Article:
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  8. Wonderful inventions, for sure, but don't think I could have handled being in an air balloon for 3 days at a time - what were the dimensions? That being said - I love looking at air balloons, especially the moon glows, at night - but don't think I have the courage to go up in one.

    Thanks for your post, Kathleen!

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    1. Apparently Mr. Porter's device was expected to hold at least 40 people. Can you imagine??

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  9. Loved this, Kathleen. I wasn't home long yesterday, so just got around to reading it this morning. I've always wanted to go up for a balloon ride. When we had dirigible base here in Houston, I always thought how fascinating it would be to go up in one, but never did it.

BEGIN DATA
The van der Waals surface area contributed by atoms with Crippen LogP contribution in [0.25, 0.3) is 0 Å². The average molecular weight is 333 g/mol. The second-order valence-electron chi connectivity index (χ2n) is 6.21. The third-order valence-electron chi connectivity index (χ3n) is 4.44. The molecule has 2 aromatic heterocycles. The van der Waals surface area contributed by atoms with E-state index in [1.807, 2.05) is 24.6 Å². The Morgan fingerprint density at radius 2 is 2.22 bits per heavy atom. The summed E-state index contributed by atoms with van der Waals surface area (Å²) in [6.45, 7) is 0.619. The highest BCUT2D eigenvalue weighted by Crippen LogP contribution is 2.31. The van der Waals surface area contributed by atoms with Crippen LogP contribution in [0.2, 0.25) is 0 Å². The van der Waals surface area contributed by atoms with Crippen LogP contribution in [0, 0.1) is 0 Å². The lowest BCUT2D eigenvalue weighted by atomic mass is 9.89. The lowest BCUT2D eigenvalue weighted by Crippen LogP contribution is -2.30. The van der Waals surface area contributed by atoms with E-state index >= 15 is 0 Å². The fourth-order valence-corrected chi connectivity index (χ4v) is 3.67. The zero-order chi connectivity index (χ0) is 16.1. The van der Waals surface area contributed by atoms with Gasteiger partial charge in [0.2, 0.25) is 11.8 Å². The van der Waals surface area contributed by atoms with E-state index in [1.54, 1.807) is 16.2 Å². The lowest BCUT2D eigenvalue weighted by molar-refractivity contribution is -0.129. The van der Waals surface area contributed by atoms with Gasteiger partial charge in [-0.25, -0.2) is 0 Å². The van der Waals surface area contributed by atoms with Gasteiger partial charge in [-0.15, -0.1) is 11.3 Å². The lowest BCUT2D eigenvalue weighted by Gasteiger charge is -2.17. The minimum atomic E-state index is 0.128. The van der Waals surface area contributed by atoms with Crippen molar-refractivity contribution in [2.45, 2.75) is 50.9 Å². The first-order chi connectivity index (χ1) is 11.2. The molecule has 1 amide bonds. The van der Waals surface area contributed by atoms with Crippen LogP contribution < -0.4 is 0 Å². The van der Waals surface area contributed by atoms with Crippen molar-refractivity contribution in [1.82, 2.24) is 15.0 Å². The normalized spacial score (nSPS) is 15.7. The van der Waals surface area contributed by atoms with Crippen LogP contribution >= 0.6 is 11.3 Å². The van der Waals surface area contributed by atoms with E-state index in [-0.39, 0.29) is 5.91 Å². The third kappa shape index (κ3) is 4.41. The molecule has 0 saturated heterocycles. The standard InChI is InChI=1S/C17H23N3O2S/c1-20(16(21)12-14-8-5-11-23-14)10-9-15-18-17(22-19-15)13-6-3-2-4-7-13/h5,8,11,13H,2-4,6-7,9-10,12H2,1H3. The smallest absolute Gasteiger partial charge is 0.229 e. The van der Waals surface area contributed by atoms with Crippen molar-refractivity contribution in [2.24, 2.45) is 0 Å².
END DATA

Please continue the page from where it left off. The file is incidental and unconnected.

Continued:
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    1. I'm playing catch-up today, too. I remember when the Goodyear Blimp was moored up on I45 in Spring. I always wanted to take a ride. However, before that, I lived out near the West Houston airport where they held regular Saturday morning balloon launches. Sometimes we would sit on the back deck on Saturday morning and watch dozens float over the house. It was awesome to watch, but I don't think I'd want to ride in one of those.